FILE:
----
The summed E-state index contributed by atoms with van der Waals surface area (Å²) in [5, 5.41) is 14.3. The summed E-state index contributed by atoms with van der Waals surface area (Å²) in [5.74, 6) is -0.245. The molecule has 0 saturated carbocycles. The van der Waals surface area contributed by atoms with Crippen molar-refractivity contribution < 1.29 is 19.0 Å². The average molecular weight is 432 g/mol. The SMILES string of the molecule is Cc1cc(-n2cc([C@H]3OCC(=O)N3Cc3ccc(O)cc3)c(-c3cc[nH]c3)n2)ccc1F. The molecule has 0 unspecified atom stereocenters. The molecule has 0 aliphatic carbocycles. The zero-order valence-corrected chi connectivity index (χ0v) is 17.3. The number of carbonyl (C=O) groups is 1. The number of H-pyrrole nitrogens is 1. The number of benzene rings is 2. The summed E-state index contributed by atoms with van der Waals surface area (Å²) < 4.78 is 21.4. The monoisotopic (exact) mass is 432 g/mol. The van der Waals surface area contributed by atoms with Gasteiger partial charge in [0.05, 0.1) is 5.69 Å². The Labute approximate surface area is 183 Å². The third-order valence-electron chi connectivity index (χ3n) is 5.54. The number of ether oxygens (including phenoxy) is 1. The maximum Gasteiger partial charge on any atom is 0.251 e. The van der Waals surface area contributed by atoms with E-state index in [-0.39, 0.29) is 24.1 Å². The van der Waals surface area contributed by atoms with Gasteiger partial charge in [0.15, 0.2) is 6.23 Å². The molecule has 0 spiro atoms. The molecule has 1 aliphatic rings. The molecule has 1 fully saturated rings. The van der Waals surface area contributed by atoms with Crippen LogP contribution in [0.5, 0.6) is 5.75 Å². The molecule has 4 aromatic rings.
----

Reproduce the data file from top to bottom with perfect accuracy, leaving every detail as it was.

The summed E-state index contributed by atoms with van der Waals surface area (Å²) in [5, 5.41) is 14.3. The summed E-state index contributed by atoms with van der Waals surface area (Å²) in [5.74, 6) is -0.245. The molecule has 0 saturated carbocycles. The van der Waals surface area contributed by atoms with Crippen molar-refractivity contribution < 1.29 is 19.0 Å². The average molecular weight is 432 g/mol. The SMILES string of the molecule is Cc1cc(-n2cc([C@H]3OCC(=O)N3Cc3ccc(O)cc3)c(-c3cc[nH]c3)n2)ccc1F. The molecule has 0 unspecified atom stereocenters. The molecule has 0 aliphatic carbocycles. The zero-order valence-corrected chi connectivity index (χ0v) is 17.3. The number of carbonyl (C=O) groups is 1. The number of H-pyrrole nitrogens is 1. The number of benzene rings is 2. The summed E-state index contributed by atoms with van der Waals surface area (Å²) < 4.78 is 21.4. The monoisotopic (exact) mass is 432 g/mol. The van der Waals surface area contributed by atoms with Gasteiger partial charge in [0.05, 0.1) is 5.69 Å². The Labute approximate surface area is 183 Å². The third-order valence-electron chi connectivity index (χ3n) is 5.54. The number of ether oxygens (including phenoxy) is 1. The maximum Gasteiger partial charge on any atom is 0.251 e. The van der Waals surface area contributed by atoms with E-state index in [-0.39, 0.29) is 24.1 Å². The van der Waals surface area contributed by atoms with Gasteiger partial charge in [0.15, 0.2) is 6.23 Å². The molecule has 0 spiro atoms. The molecule has 1 aliphatic rings. The molecule has 1 fully saturated rings. The van der Waals surface area contributed by atoms with Crippen LogP contribution in [0.5, 0.6) is 5.75 Å². The molecule has 4 aromatic rings.